Cranberry & Mandarin Wholemeal “Muppins”

28 Mar


My son calls these “muppins”. So muppins they are.

And they’re gooooood. Especially if you bake them with fruit from your own tree.


If you can’t lay your hands on mandarins, oranges also work fine.

This recipe makes 8-10 muffins.


4.7 dl (2.5 cups) wholemeal flour
2 teaspoons baking powder
1.5 dl (2/3 cups) fresh orange juice
2 teaspoons maple syrup
4 tbsp honey
4 tbsp Extra Virgin olive oil
1.5 dl (2/3 cups) mandarins – peeled, pitted and chopped
1.7 dl (4/4 cups) cranberries – thawed, if frozen


1. Preheat oven to 180ºC (or 350ºF).

2. Mix the flour and baking power in a bowl.

3. In a separate bowl, combine the chopped mandarin, olive oil, honey, syrup and orange juice.

4. Pour in the wet ingredients and cranberries and mix until smooth.

6. Spoon mixture into muffin cups and bake for 25 minutes.






When Motherhood Hurts: Feldenkrais, Anyone?

11 Mar


Hands up. How many of you’ve had physical problems after pregnancy?

Not everybody bounces back after having a baby, and that was definitely the case for me. 

Pregnancy consequences

After a tricky nine months, I was over the moon to give birth to a healthy baby boy. But the unwelcome maternity “side effects” were really taxing – severe anemia, painful hips and an umbilical hernia.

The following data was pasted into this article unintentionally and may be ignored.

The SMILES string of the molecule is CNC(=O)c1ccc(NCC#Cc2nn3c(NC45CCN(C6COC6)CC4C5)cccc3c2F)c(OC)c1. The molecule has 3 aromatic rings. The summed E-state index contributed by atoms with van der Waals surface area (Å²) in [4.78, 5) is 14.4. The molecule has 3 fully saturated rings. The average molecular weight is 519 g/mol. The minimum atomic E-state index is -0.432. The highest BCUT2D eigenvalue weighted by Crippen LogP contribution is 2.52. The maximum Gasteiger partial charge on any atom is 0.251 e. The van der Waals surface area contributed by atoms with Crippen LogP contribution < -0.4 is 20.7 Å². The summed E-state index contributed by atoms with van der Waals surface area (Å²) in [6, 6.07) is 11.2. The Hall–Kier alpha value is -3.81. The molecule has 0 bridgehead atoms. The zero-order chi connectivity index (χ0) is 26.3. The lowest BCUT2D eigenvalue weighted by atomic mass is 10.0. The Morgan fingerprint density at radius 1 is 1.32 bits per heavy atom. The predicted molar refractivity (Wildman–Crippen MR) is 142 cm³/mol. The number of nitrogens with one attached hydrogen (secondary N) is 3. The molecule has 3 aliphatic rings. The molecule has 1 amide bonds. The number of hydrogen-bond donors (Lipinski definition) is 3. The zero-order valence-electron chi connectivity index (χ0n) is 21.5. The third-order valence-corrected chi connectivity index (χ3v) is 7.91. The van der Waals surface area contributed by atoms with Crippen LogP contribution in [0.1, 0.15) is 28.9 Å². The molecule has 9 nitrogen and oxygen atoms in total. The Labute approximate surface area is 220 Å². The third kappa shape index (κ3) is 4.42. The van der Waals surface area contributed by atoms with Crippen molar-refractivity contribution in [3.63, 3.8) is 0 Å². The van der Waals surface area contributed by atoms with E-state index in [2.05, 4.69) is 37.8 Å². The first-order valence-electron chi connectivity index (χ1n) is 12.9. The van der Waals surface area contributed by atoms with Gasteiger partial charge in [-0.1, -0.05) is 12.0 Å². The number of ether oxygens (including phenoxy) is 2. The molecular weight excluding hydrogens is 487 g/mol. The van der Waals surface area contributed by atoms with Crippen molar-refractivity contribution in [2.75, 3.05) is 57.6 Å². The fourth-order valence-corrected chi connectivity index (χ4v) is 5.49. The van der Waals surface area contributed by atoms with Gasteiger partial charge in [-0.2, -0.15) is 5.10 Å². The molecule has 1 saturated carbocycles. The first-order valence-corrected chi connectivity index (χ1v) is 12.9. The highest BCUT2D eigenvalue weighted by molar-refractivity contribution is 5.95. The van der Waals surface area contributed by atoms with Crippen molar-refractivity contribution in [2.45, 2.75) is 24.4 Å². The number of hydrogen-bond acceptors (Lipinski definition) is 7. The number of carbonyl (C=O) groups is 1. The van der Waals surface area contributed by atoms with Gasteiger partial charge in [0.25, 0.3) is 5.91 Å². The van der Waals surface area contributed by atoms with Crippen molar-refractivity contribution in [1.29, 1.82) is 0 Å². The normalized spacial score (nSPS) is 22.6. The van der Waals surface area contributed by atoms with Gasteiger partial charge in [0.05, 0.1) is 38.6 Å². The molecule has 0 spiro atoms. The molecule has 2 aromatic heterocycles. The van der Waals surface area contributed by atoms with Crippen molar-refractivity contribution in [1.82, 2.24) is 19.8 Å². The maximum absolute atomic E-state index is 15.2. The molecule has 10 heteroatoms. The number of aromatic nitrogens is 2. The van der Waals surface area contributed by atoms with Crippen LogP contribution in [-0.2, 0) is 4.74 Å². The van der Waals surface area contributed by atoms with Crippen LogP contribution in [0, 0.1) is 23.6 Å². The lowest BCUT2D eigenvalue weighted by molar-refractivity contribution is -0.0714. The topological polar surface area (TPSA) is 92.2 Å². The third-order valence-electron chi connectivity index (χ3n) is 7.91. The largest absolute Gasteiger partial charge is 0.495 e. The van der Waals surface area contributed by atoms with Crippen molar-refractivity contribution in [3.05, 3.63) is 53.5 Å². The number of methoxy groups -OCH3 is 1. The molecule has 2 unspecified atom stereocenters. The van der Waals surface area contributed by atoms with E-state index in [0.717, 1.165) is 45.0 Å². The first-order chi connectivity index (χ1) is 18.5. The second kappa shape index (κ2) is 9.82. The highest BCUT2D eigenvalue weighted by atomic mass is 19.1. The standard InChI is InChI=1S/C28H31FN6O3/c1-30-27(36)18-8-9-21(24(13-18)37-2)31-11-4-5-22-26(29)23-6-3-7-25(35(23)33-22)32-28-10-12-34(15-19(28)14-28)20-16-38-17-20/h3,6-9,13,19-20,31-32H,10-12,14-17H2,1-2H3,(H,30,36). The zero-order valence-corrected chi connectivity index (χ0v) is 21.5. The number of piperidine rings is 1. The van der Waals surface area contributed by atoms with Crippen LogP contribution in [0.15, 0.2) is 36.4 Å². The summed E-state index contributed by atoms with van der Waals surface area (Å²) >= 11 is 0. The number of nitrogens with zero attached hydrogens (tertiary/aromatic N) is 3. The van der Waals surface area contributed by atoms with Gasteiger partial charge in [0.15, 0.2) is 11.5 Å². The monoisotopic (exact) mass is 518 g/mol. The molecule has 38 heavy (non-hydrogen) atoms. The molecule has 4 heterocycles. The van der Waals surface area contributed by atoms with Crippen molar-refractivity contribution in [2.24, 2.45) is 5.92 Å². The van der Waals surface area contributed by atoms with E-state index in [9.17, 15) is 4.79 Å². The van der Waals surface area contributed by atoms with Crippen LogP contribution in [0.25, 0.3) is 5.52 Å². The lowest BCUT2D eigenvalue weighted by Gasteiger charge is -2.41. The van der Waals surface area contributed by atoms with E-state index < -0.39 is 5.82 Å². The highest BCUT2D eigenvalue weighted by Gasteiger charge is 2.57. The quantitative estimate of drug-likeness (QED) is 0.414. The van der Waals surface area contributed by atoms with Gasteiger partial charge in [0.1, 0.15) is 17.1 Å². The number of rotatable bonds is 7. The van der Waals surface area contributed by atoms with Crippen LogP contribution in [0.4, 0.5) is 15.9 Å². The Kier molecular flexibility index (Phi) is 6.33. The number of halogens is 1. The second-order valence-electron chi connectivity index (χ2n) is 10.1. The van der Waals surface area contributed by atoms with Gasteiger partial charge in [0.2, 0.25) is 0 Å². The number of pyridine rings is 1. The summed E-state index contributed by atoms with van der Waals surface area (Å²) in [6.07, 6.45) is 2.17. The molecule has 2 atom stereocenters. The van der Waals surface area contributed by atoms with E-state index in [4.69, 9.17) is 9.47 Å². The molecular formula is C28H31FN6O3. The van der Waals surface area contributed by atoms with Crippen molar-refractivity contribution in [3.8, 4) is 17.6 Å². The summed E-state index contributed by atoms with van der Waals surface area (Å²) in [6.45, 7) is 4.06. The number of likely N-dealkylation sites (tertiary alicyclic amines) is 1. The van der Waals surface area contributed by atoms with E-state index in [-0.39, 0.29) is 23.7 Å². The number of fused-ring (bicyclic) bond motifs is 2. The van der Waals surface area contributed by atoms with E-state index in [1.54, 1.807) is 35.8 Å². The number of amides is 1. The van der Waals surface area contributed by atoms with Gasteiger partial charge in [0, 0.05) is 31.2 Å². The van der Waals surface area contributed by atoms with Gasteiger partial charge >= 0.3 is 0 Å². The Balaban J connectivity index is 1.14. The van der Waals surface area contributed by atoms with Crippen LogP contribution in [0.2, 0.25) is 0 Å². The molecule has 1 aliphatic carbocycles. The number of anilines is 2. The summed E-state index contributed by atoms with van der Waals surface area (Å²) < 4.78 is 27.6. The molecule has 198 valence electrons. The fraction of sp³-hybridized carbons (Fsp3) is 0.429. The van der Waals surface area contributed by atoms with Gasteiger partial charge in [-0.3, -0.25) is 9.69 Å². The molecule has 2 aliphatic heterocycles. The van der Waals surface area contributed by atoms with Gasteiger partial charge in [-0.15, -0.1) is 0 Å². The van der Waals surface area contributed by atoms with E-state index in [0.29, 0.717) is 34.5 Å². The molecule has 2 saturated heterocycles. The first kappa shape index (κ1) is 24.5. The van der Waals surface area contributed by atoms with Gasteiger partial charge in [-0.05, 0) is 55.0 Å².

For over a year after giving birth, I felt about 90 years old.

Where doesn’t it hurt?

Since I became a mum, I’ve met many other women with maternity-related problems: carpal tunnel syndrome, backaches, painful feet, weakened stomach muscles and a variety of pelvic problems. 

But it can be really hard to find the time (or work up the energy) to sort out these issues, and I found physiotherapy slow and expensive.

So what options are out there?




Some time after I’d finally had the repair surgery on my hernia, I met Stella. We bumped into each other at a business-networking event and she told me about a method she teaches, called Feldenkrais. I’d never heard of it before, so Stella invited me to try out a class.

My first experience with Feldenkreiss

During my first Feldenkrais lesson, Stella talked us through one movement, first using the right leg and then, towards the latter part of the 60-minute class, the left one.

The instruction was gentle, and being used to aerobics and spinning classes, I found it suspiciously slow – until we stood up at the end. I was gobsmacked to find that during one class, my alignment and posture had become noticeably more natural and easy, and my feet felt more rooted to the ground.





So what exactly is Feldenkrais?

Feldenkrais was invented by a Ukrainian engineer and physicist called Moshe Feldenkrais. His method is perhaps best described as a way of re-educating the body. There are two different ways to do this, either in a group class, or during one-to-one sessions.